In keeping with the university’s policy on the protection of minors on campus, this document sets forth the procedures to follow to protect minors who are on campus or participating in university-related programs.
Reporting Suspected Child Maltreatment
If any university employee or volunteer reasonably suspects or observes child maltreatment, he or she should immediately do the following (and must do the following if a mandated reporter):
- Report, as required by state law, the suspected maltreatment to the state’s Child Abuse Hotline at 800.482.5964. The hotline is toll-free and is staffed 24-hours per day. in non-emergency situations, a report form is available at the following website and the form may be faxed to 501-618-8952: http://www.arkansas.gov/reportARchildabuse/report_child_abuse.html.
- Report the suspected maltreatment to the University of Arkansas at Little Rock Department of Public Safety at 911 or 501-916-3400. This must occur immediately after the Hotline report is made. After receiving a report of suspected maltreatment, the Department of Public Safety shall promptly coordinate an appropriate response with state officials and local law enforcement, as appropriate. In addition, the Department of Public Safety shall notify the appropriate vice chancellor for any program, location, or employee involved in the allegations.
Immediate action is essential to protect children present on the UA Little Rock campus or participating in programs that may be connected with the university and is required by law for mandated reporters. Arkansas law prohibits any person from prohibiting or requiring prior permission for any mandated reporter to make a report of suspected maltreatment. A person, acting in good faith, who makes a report of suspected maltreatment, is immune to suit and to civil or criminal liability for making the report. Likewise, university policy prohibits retaliation against any person who makes a good-faith report of child maltreatment.
Information on who is a mandated reporter and defining child maltreatment is in the attached Appendix A. Failure to report child maltreatment by a mandated reporter may have civil or criminal consequences.
The University of Arkansas System and this campus have adopted certain types of background checks based on job duties. It is important for all units with programs or personnel involving care or supervision of minors to review and ascertain whether they have identified all positions, including part-time and student worker positions, that must be subjected to criminal background checks, including sex offender checks, as part of the hiring process.
Camps and Other Programs, Activities, or Locations Involving Minors
Numerous university units either operate, host programs, or permit third parties to use university facilities involving minors, such as camps. All campus units should carefully review all programs that they operate or host which includes participation by minors, or locations that they control which are frequented by minors, to determine whether additional training or protocols may be needed to help prevent child abuse.
For example, units that operate their own camps or similar on-campus programs should consider whether further training on preventing child sexual abuse or additional policies governing staffing patterns and interactions between minors and adults is needed. For example, units should prohibit or strictly limit staff from being alone with children, especially in a place that is isolated or not easily visible to others.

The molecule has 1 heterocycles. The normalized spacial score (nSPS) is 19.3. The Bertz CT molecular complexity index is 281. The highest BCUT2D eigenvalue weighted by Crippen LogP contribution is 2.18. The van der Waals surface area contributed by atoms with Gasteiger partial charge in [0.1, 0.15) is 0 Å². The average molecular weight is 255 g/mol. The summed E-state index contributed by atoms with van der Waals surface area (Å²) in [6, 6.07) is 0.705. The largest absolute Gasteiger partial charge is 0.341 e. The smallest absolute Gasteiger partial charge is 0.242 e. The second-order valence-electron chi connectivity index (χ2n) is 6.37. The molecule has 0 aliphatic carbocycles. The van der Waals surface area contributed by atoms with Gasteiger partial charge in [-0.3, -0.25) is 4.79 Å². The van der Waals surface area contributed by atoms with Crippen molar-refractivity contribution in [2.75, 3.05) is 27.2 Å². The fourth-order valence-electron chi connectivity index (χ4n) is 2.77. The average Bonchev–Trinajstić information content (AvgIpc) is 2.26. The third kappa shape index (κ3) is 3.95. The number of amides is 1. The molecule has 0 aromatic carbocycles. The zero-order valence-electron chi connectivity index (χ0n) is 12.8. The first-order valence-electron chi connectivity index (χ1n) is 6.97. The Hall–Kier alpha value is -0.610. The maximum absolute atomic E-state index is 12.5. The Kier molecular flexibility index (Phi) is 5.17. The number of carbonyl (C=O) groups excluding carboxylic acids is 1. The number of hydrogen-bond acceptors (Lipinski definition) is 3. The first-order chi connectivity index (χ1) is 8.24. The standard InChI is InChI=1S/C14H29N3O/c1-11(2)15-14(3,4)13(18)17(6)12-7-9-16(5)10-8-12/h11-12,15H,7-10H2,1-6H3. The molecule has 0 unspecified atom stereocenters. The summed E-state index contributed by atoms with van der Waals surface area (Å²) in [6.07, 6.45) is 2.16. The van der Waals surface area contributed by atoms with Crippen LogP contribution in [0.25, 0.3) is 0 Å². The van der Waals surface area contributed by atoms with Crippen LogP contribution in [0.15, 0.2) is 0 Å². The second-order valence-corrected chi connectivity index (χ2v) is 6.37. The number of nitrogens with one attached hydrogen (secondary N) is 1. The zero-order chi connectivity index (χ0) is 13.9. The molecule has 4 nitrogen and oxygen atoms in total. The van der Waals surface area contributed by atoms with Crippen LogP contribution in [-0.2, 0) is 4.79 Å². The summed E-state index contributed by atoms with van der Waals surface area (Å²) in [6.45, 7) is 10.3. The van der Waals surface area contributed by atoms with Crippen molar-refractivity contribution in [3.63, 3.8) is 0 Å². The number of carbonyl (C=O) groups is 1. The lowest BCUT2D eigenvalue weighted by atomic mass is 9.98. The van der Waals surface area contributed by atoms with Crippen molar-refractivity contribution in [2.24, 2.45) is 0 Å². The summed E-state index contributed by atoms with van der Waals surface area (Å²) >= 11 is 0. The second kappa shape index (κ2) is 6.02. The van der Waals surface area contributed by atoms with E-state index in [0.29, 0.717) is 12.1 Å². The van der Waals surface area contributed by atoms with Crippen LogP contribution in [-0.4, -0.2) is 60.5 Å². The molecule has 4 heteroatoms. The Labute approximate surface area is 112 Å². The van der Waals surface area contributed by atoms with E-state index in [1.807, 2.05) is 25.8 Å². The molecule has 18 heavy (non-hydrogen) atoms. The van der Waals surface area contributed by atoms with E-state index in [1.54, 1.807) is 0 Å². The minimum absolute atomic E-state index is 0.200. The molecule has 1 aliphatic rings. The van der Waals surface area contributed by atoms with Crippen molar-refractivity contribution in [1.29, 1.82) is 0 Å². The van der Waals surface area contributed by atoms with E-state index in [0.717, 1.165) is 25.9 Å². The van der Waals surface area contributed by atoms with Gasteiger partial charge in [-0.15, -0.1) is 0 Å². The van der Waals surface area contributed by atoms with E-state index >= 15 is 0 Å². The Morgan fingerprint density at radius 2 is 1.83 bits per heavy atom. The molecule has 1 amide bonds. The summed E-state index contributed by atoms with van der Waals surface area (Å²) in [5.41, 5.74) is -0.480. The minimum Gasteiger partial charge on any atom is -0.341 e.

Units that operate facilities or locations frequented by children, and where inappropriate interactions could occur, should consider whether additional policies or measures are needed. Campus units that host camps operated by non-university entities should require that contracts with such entities properly address such elements as criminal background checks, staffing patters, training, and insurance/liability.
Appendix A: Mandated Reporters and Child Maltreatment
Arkansas Code §12-18-402(a) requires certain public officials, including “school officials,”1 to report instances of suspected child maltreatment. Specifically, Arkansas law requires such “mandated reporters” to report if they “(1) have reasonable cause to suspect that a child has been subjected to child maltreatment or has died as a result of child maltreatment, or (2) observe a child being subjected to conditions or circumstances that would reasonably result in child maltreatment. Arkansas Code §12-18-103(6) defines “child maltreatment” as “abuse, sexual abuse, neglect, sexual exploitation, or abandonment.”
A regulation issued by the Arkansas Department of Human Services indicates that “school officials” required to report maltreatment includes “any person authorized by a school to exercise administrative or supervisory authority over employees, students, or agents of the school,” and also includes “a volunteer exercising administrative or supervisory authority in a program conducted by a school.”2 Furthermore, under the regulation, the definition of “school” includes any [t]wo-year or four-year college or university.”3 Failure to report child maltreatment by a mandated reporter may have civil or criminal consequences. Aside from persons that are required to report, the Arkansas Code provides that any person who has reasonable cause to suspect or observe child maltreatment may make a report.
1Individual designated as “mandated reporters” also include, but are not limited to, child care workers, nurses, medical personnel, resident interns, mental health professionals, peace officers, physicians, domestic abuse advocates, rape crisis advocates or volunteers, victim assistance professionals or volunteers, school counselors, social workers, and teachers. Ark. Code Ann. §12-18-402.
2Ark. Dept. of Human Servs., Div. of Children and Family Servs., Policy & Procedure Manual, Appendix I: Glossary.